Bitcoin Scaling Game Theory

Go figure a scaling “consensus” was reached at the Consensus 2017 conference. Barry Shillbert’s negotiated Bitcoin Scaling Agreement taken at face value appears to be the holy grail; however, once one engages in a moment of critical thought, its importance quickly dwindles.

The Bitcoin core developers (Core) believe Segregated Witness (Segwit) is the solution to scaling Bitcoin. Many large miners, lead by Jihan Wu of Bitmain, believe a 2MB block size increase via a hard fork is the best scaling solution.

The agreement signed by followers of both factions sets out the following schedule:

  • Activate Segregated Witness at an 80% threshold, signaling at bit 4
  • Activate a 2 MB hard fork within six months

95% of the hashrate must signal for Segwit activation by the end of November 2017. The six month hard fork deadline is at a similar time. This presents an interesting game of chicken.

If the miners signal for Segwit and it is activated before a hard fork, they lose all leverage. Core then has no reason to support a hard fork. The converse is also true. If the hard fork happens first, theminers have no incentive to signal for Segwit.

Each side has the same ultimate goal, increasing the throughput of transactions at a reduced cost. How the goal is achieved could adversely affect each side economically. Many off-chain advancements, such as Lightning, require transaction malleability to be fixed, which Segwit will accomplish.

Blockstream and its investors, which directly pays the salaries of many core developers, is banking on the ability to implement and profit from Lightning. The miners under this circumstance would lose income from transactions not being processed directly on the Bitcoin blockchain.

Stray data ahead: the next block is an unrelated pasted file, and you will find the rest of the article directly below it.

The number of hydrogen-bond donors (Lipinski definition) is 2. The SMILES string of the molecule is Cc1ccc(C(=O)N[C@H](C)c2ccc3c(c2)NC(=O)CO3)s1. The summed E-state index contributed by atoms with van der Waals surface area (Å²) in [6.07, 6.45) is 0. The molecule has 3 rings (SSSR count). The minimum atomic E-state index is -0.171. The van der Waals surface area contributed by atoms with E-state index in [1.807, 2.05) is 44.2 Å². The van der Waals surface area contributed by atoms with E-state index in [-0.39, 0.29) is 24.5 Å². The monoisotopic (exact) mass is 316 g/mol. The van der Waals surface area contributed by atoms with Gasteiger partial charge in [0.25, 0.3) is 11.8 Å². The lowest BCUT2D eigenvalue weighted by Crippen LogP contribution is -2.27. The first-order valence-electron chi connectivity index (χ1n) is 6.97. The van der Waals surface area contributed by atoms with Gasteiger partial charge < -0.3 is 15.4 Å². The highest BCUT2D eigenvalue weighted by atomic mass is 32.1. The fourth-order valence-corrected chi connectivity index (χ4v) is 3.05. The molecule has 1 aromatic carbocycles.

However, both sides benefit from the price continuing to march higher. A cute and cuddly agreement, with no teeth aimed at can-kicking the important decision as to how Bitcoin must scale, is needed to distract new investors from the fundamental problems that continue to afflict Bitcoin. There is no incentive for either side to blink first.

Both sides must compromise if any solution is to prevail. The status quo will remain as long as the price remains above $1,000. Below that level, miners profit margins become tight, and Bitcoin holders feel moderately poor again, most likely because they FOMO’d into the market at $2,000. When your portfolio is sliced in half, you might come to the negotiating table.

My base case remains that Segwit will not be activated, and the block size will not increase.